Africa Check’s Promise Tracker reveals how little your government has done
25 May 2018
Governments, like potential Bumble matches, will say anything to get you to swipe right on that election ballot paper. And often, those promises made during the campaign trail are never kept.
Fact-checking website Africa Check today unveiled a tool to help voters keep track of their ruling parties’ promises. It’s aptly dubbed the Promises Tracker.
“They campaigned and promised to change your life for the better. You voted for them. But have they kept their word?” asks Africa Check.
“We have picked out 10 key promises made by governments in Nigeria, South Africa and Kenya and are tracking progress on them.”
“Our tracker covers campaign periods going back five years. To find the promises that mattered most, we looked through ruling party manifestos, political party websites and the transcripts of key speeches made during election campaigns,” Africa Check adds.
Each promise is explained in detail too, linking off to relevant internal sources. So it’s an excellent resource for potential voters and politics students.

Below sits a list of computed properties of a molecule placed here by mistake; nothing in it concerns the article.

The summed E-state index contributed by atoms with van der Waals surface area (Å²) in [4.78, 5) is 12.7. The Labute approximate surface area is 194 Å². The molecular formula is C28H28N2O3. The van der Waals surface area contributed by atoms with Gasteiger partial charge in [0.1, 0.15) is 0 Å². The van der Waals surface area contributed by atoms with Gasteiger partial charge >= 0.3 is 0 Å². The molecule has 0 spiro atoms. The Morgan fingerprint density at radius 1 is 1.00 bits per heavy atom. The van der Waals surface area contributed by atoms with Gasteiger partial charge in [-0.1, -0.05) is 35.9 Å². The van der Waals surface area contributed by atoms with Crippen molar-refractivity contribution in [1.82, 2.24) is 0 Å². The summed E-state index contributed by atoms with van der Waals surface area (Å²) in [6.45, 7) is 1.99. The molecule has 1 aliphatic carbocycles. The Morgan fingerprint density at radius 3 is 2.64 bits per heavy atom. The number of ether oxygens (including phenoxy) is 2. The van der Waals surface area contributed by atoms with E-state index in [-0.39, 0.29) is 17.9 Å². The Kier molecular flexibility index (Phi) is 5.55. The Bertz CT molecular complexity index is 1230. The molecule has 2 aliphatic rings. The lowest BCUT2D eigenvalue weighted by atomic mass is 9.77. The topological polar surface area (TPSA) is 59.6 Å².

Senegal is reportedly coming soon, but for now, It’s interesting to see just how much Africa’s major governments get done.
And the answer is: not much at all.
For starters, Kenya’s Jubilee Party, which has been in office for five years now, has only kept two of its key promises. These relate to increasing its counties’ budgets, and lowering the police-to-citizen ratio.
However, it has broken two key promises, relating to women hires at parastatals, and falling well short of its promised economic growth rate during its first two years of rule.
Nigeria isn’t faring much better.
The All Progressives Congress has not made good on any of its key promises thus far. It has since broken three promises too, also over-promising on growth rate, job creation and implementing a national gender policy.
And finally, South Africa’s ANC also fell under the microscope.
In power for more than 24 years, the African National Congress has only kept one promise made during its 2014 campaign according to Africa Check: it has opened two universities since January 2014.
Every other promise is either stalled, “in the works”, “not yet assessed” or broken.